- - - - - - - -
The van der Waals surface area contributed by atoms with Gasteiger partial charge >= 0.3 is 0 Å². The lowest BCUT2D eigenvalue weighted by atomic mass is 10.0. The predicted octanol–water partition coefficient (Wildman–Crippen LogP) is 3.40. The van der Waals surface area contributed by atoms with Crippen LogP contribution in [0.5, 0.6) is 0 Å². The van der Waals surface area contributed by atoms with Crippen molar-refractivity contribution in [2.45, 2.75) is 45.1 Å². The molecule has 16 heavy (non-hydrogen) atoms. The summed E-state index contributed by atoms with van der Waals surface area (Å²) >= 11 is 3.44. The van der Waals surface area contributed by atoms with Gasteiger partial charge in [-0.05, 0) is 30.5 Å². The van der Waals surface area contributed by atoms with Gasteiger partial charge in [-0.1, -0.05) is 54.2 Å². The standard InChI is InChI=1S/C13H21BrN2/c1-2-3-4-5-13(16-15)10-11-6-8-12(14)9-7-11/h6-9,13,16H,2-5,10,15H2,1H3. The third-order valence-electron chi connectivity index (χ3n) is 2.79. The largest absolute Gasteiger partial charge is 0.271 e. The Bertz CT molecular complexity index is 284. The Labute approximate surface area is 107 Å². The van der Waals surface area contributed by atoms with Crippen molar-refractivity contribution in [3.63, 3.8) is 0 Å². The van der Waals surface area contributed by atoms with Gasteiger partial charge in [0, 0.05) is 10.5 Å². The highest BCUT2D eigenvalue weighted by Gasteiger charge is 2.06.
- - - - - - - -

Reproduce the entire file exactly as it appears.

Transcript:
The van der Waals surface area contributed by atoms with Gasteiger partial charge >= 0.3 is 0 Å². The lowest BCUT2D eigenvalue weighted by atomic mass is 10.0. The predicted octanol–water partition coefficient (Wildman–Crippen LogP) is 3.40. The van der Waals surface area contributed by atoms with Crippen LogP contribution in [0.5, 0.6) is 0 Å². The van der Waals surface area contributed by atoms with Crippen molar-refractivity contribution in [2.45, 2.75) is 45.1 Å². The molecule has 16 heavy (non-hydrogen) atoms. The summed E-state index contributed by atoms with van der Waals surface area (Å²) >= 11 is 3.44. The van der Waals surface area contributed by atoms with Gasteiger partial charge in [-0.05, 0) is 30.5 Å². The van der Waals surface area contributed by atoms with Gasteiger partial charge in [-0.1, -0.05) is 54.2 Å². The standard InChI is InChI=1S/C13H21BrN2/c1-2-3-4-5-13(16-15)10-11-6-8-12(14)9-7-11/h6-9,13,16H,2-5,10,15H2,1H3. The third-order valence-electron chi connectivity index (χ3n) is 2.79. The largest absolute Gasteiger partial charge is 0.271 e. The Bertz CT molecular complexity index is 284. The Labute approximate surface area is 107 Å². The van der Waals surface area contributed by atoms with Crippen molar-refractivity contribution in [3.63, 3.8) is 0 Å². The van der Waals surface area contributed by atoms with Gasteiger partial charge in [0, 0.05) is 10.5 Å². The highest BCUT2D eigenvalue weighted by Gasteiger charge is 2.06.